AP in the News


Justice Dept. revises media rules

The Justice Department announced Friday it is revising its rules for obtaining records from the news media in leak investigations, promising that in most instances the government will notify news organizations beforehand of its intention to do so.

The revised procedures are designed to give news organizations an opportunity to challenge any subpoenas or search warrants in federal court.

News organizations are to be informed of an impending document demand unless the attorney general determines that notice would pose “a clear and substantial threat to the integrity of the investigation, risk grave harm to national security or present an imminent risk of death or serious bodily harm,” the new rule says.

The rule emphasizes that members of the Justice Department may apply for a search warrant to obtain a journalist’s materials only when that person is a focus of a criminal probe for conduct outside the scope of ordinary newsgathering.

The regulation follows disclosures that the Justice Department secretly subpoenaed almost two months’ worth of telephone records for 21 phone lines used by reporters and editors for The Associated Press. Separately, the department secretly used a search warrant to obtain some emails of a Fox News journalist.

The episodes, which involved leaks of classified material, prompted widespread criticism from lawmakers, the news media and civil liberties groups. President Barack Obama ordered Attorney General Eric Holder to review the Justice Department’s policy for obtaining such material.

The department said its changes are designed to safeguard the essential role of the free press in fostering government accountability and an open society, while protecting national security and law enforcement.

The revisions also ensure more robust oversight of the process by senior department officials and extend policies to cover the use of subpoenas, court orders and search warrants, it added.

AP President and CEO Gary Pruitt said that the news organization is still reviewing the new regulations but that the Justice Department appears to be following through on what Holder promised in July.

“These new regulations should provide significantly greater protection for journalists,” Pruitt said. “This is important as the regulations, more so than the courts, traditionally have provided the bulwark of protection for journalists from the reach of federal prosecutors. We are hopeful that these regulations will be enforced as intended and that Congress will pass a federal shield law to further protect journalists.”

Jane Kirtley, a University of Minnesota professor of media ethics and the law who speaks often on First Amendment issues, said she was troubled that there remain instances under the new rules in which the government might not notify news organizations of plans to obtain records, such as when the government believes notice would threaten national security.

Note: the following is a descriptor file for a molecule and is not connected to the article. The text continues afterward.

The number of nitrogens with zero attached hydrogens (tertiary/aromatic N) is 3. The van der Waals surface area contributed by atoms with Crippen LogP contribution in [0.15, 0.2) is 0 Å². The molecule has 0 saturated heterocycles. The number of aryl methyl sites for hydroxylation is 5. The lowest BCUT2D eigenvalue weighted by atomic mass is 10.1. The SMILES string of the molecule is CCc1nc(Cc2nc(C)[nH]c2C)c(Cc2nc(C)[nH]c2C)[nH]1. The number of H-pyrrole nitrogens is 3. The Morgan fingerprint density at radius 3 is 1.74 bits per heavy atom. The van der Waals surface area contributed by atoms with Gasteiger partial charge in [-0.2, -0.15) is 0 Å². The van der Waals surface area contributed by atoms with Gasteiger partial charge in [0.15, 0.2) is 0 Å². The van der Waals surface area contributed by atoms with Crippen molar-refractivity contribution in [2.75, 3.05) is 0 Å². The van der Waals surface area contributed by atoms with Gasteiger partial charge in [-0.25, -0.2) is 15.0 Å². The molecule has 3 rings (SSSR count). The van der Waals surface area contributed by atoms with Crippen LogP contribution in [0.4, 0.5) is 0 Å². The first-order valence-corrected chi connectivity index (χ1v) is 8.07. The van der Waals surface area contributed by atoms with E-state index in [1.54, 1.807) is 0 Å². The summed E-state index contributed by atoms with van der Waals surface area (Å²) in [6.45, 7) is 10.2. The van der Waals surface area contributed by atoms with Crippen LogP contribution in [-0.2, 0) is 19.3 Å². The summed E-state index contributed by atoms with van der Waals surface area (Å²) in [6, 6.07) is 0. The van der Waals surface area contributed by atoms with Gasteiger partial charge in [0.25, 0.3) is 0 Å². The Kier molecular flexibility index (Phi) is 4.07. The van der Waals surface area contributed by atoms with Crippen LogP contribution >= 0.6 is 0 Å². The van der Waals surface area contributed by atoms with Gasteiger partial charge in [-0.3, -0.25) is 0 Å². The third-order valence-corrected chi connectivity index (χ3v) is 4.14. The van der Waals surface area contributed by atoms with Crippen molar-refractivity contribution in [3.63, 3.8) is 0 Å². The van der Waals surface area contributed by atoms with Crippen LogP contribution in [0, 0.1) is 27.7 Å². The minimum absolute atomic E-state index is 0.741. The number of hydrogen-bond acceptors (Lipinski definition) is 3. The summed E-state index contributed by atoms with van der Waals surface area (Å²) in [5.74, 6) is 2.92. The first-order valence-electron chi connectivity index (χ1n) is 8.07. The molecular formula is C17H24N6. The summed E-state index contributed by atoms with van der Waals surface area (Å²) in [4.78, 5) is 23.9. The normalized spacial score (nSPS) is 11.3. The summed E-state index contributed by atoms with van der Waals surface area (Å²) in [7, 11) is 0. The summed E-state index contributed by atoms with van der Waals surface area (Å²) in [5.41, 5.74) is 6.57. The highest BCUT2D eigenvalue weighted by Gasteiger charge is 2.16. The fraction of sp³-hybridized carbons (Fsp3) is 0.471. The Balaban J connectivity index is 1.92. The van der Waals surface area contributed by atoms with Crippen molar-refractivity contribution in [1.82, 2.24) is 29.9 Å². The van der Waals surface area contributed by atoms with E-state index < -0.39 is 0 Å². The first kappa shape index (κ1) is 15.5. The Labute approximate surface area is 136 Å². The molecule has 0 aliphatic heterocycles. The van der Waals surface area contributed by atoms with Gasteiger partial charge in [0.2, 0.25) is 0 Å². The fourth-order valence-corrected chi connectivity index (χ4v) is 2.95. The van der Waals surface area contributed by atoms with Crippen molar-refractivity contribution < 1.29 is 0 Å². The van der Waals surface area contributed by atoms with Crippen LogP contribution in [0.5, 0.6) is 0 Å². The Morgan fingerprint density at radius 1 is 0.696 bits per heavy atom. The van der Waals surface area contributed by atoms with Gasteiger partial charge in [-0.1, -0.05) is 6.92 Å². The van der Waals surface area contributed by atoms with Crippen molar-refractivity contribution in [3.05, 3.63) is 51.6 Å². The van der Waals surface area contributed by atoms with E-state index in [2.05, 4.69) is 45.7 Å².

“It seems that in times of crisis, there’s a tendency to see everything as a major national security breach,” she said. “Obviously the intelligence community is always going to represent security breaches as a big deal. My question is, are they all created equal? Do they all rise to the level of severity to justify what I see as an intrusion into press independence?”

The rule says that the attorney general may authorize subpoenas to members of the news media when the director of national intelligence certifies the significance of harm from a leak of classified information.

The current DNI, James Clapper, has weighed in strongly against the media in the Edward Snowden controversy, repeatedly referring to reporters who received stolen documents from Snowden as “accomplices.”

The Justice Department issued an unofficial version of the rule on Friday. The official version will be published in the Federal Register, probably next week.

In the AP story that triggered one of the leak probes, the news organization reported that U.S. intelligence had learned that al-Qaida’s Yemen branch hoped to launch a spectacular attack using a new, nearly undetectable bomb aboard a U.S.-bound airliner around the anniversary of Osama bin Laden’s death.

In the Fox News story, reporter James Rosen reported that U.S. intelligence officials had warned Obama and senior U.S. officials that North Korea would respond to a United Nations Security Council resolution condemning nuclear tests with another nuclear test. Fox attributed the story to sources inside North Korea.

In the leak probe of the AP story, a former FBI explosives expert later pleaded guilty to possessing and disclosing classified information. The investigation of the Fox story resulted in a State Department expert on North Korea pleading guilty to passing classified information to a journalist.


Associated Press writer Eric Tucker contributed to this report.

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